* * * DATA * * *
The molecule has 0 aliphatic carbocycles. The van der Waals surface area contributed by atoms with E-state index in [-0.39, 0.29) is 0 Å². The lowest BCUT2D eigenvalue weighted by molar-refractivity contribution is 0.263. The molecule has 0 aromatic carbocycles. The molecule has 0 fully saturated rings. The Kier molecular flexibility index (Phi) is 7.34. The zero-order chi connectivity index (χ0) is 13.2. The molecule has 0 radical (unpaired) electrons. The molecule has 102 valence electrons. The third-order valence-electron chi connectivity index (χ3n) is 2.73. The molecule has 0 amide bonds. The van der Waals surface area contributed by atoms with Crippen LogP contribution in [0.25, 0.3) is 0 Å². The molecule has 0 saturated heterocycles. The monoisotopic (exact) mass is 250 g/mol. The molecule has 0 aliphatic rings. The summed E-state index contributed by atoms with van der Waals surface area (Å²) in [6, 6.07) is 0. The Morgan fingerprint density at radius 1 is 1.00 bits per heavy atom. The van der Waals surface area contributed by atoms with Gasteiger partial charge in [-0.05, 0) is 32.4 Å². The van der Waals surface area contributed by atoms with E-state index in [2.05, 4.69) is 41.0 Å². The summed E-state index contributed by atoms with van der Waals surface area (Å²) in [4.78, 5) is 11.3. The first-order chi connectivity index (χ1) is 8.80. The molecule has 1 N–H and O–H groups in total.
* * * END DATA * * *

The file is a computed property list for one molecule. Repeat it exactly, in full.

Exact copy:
The molecule has 0 aliphatic carbocycles. The van der Waals surface area contributed by atoms with E-state index in [-0.39, 0.29) is 0 Å². The lowest BCUT2D eigenvalue weighted by molar-refractivity contribution is 0.263. The molecule has 0 aromatic carbocycles. The molecule has 0 fully saturated rings. The Kier molecular flexibility index (Phi) is 7.34. The zero-order chi connectivity index (χ0) is 13.2. The molecule has 0 radical (unpaired) electrons. The molecule has 102 valence electrons. The third-order valence-electron chi connectivity index (χ3n) is 2.73. The molecule has 0 amide bonds. The van der Waals surface area contributed by atoms with Crippen LogP contribution in [0.25, 0.3) is 0 Å². The molecule has 0 saturated heterocycles. The monoisotopic (exact) mass is 250 g/mol. The molecule has 0 aliphatic rings. The summed E-state index contributed by atoms with van der Waals surface area (Å²) in [6, 6.07) is 0. The Morgan fingerprint density at radius 1 is 1.00 bits per heavy atom. The van der Waals surface area contributed by atoms with Gasteiger partial charge in [-0.05, 0) is 32.4 Å². The van der Waals surface area contributed by atoms with E-state index in [2.05, 4.69) is 41.0 Å². The summed E-state index contributed by atoms with van der Waals surface area (Å²) in [4.78, 5) is 11.3. The first-order chi connectivity index (χ1) is 8.80. The molecule has 1 N–H and O–H groups in total.